Avoid ‘relapse’ to violence: Archbishop

Monsignor Eamon Martin, Coadjutor Archbishop of Armagh. (1904PG100)
Monsignor Eamon Martin, Coadjutor Archbishop of Armagh. (1904PG100)

The future leader of the Catholic Church in Ireland, Derry-born priest Eamon Martin, says much remains to be done to build a lasting peace in the North.

Archbishop Martin of Armagh, who will succeed Cardinal Seán Brady as Catholic Primate of All Ireland, was delivering the annual St Oliver Plunkett address in west Belfast on Sunday as part of Féile an Phobail celebrations.

He said: “Tensions and violence on the streets remind us that there’s still a lot to be done in building peace and shaping the future. We know that our community remains polarised and divided in many ways. We are only ‘tiptoeing’ towards a shared and reconciled future.”

Archbishop Martin said tensions remained about how to tackle sectarianism and there were pastoral problems, too, about reaching out to ex-combatants at the same time as fostering healing for victims.

He added: “Many victims of the Troubles still don’t know the full circumstances that led to the death or serious injury of their loved one. Few have been able to tell their stories, either as individuals or communities - there is a tendency to think ‘don’t go there’, leave the past behind, or, indeed, to engage in blaming and revisionism, creating a hierarchy of victimhood and not recognising the legitimacy of truth within different accounts.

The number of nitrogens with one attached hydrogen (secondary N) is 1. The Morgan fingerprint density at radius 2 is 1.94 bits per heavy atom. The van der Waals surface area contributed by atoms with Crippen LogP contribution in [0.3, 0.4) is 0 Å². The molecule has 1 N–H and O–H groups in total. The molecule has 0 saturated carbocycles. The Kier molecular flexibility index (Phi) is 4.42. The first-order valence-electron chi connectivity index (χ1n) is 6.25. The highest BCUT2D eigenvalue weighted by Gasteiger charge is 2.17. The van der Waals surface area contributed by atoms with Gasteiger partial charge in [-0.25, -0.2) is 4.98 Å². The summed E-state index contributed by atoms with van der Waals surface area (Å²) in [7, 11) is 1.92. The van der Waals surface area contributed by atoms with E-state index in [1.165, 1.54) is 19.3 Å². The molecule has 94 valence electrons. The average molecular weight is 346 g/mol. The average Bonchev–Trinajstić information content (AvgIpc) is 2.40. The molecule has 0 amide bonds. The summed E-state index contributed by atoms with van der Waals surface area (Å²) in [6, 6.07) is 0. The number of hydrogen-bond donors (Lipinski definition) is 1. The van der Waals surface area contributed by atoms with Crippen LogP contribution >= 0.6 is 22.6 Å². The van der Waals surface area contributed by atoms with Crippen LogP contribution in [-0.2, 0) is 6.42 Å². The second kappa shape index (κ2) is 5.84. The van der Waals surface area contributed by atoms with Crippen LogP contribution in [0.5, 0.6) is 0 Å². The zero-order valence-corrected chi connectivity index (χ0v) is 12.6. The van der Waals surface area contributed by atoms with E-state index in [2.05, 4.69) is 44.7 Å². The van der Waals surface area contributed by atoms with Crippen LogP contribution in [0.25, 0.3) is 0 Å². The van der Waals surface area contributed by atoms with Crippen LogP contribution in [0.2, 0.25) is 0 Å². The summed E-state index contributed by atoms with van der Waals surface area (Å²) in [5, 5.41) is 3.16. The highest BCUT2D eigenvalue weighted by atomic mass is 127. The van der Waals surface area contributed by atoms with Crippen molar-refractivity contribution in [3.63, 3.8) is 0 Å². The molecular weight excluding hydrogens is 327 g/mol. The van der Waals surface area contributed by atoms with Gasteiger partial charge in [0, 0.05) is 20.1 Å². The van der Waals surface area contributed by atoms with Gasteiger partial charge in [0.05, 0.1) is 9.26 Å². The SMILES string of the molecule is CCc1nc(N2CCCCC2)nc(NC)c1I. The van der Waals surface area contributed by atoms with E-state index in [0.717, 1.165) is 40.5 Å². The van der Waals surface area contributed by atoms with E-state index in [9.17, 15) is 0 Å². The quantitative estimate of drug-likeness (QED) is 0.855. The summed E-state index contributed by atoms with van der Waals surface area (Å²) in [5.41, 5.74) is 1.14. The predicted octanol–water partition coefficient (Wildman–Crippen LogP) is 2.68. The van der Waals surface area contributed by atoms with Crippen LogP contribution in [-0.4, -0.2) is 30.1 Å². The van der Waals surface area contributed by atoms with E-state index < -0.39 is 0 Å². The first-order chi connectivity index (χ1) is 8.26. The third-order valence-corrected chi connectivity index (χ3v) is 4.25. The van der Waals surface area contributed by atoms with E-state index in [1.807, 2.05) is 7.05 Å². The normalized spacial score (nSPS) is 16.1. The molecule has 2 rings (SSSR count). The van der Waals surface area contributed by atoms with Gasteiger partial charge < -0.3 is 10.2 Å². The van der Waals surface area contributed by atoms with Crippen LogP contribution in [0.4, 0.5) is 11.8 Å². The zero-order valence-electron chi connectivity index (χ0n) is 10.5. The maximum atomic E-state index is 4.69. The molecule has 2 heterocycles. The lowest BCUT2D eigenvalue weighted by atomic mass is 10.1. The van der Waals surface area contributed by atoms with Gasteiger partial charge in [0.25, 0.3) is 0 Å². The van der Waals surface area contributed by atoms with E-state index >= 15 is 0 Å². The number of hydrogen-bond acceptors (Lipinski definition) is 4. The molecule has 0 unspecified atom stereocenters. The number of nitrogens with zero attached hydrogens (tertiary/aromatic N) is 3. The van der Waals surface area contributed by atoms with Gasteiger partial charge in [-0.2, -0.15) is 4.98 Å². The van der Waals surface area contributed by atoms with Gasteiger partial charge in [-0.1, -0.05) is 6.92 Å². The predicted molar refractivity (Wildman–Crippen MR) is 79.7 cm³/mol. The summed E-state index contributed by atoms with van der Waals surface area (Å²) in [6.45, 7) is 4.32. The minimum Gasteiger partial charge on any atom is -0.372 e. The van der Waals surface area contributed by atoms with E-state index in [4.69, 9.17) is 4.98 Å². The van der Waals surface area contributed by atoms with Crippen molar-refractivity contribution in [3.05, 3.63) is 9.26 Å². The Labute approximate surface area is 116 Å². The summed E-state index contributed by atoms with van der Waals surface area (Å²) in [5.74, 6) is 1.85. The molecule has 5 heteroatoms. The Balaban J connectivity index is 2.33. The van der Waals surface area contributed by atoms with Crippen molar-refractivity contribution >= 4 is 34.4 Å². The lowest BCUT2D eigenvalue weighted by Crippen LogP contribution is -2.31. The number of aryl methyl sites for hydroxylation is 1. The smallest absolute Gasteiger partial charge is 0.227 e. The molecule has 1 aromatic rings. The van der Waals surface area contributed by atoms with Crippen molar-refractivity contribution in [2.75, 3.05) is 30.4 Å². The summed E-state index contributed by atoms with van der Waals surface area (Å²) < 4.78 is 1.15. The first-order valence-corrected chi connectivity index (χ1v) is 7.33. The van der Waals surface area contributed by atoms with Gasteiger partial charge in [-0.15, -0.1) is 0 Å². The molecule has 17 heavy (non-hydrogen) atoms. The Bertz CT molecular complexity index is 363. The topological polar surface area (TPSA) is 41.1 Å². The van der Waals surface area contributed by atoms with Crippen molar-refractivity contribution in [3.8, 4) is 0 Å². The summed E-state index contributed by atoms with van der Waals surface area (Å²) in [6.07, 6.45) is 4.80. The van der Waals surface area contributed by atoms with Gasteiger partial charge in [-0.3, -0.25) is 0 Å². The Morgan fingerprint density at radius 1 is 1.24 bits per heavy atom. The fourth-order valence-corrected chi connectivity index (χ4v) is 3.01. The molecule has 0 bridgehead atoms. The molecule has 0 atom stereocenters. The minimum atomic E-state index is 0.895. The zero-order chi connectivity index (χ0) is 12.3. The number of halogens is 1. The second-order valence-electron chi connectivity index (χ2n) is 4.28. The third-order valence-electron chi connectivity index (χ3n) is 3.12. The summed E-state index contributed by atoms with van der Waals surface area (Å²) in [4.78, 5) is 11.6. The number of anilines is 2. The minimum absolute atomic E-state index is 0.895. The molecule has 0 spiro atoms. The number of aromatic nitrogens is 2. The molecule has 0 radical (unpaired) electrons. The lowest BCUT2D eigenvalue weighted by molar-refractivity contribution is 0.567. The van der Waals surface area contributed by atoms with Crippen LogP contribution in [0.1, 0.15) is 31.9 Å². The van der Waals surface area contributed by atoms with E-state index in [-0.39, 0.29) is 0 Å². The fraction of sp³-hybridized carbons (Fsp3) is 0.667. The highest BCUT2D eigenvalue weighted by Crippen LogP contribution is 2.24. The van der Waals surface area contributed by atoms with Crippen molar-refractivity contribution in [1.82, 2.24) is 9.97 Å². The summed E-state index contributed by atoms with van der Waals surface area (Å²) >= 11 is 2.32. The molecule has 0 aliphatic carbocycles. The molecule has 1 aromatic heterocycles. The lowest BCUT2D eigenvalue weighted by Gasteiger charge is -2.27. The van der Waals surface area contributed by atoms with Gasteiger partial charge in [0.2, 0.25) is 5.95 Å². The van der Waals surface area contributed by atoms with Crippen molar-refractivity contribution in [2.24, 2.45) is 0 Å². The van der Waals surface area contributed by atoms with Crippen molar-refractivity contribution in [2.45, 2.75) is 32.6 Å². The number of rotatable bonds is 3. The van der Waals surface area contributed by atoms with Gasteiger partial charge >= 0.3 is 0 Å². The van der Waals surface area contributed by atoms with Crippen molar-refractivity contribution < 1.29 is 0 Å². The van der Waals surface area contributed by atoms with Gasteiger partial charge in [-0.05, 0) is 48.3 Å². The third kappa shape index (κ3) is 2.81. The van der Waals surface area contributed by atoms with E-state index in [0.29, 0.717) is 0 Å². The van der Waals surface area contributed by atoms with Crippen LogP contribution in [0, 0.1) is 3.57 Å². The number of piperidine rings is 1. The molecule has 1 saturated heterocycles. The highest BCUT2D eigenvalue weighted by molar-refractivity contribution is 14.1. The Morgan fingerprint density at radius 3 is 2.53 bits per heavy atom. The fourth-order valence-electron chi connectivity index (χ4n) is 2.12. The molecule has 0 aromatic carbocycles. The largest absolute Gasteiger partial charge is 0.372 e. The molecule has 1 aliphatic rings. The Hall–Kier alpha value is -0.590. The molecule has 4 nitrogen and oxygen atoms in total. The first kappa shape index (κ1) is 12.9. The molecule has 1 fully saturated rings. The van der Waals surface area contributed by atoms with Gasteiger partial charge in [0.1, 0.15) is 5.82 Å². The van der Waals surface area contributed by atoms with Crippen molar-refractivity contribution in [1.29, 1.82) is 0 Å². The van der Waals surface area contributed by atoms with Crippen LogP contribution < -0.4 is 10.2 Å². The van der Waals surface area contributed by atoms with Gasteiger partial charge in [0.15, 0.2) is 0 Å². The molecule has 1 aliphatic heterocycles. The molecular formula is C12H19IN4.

“We are still a long way away from any shared story or understanding of the past. Overall, there is much to be done in addressing the detrimental impact of the Troubles on the image of Northern Ireland.

“We all have a responsibility to help avoid a relapse into violence especially in the most deprived areas across our communities where residents feel they have won little from the peace - sadly many of these areas are also those which suffered greatest during the conflict.”

Archbishop Martin also paid tribute to the role of the clergy during the Troubles.

“During the Troubles, priests sometimes felt caught in the middle, at times used and attacked by all sides, but they continued to visit homes, hospitals and prisons, administer the sacraments; their pastoral presence in the public square helped preserve normality in the midst of potential chaos.

“The priest or minister was often the person of hope, and consolation – for me, ministering as a priest in Derry at this time gave me a strong sense of my own vocation.”

The Archbishop said he firmly believed that the churches could still play a significant role in helping society to build bridges and re-define itself.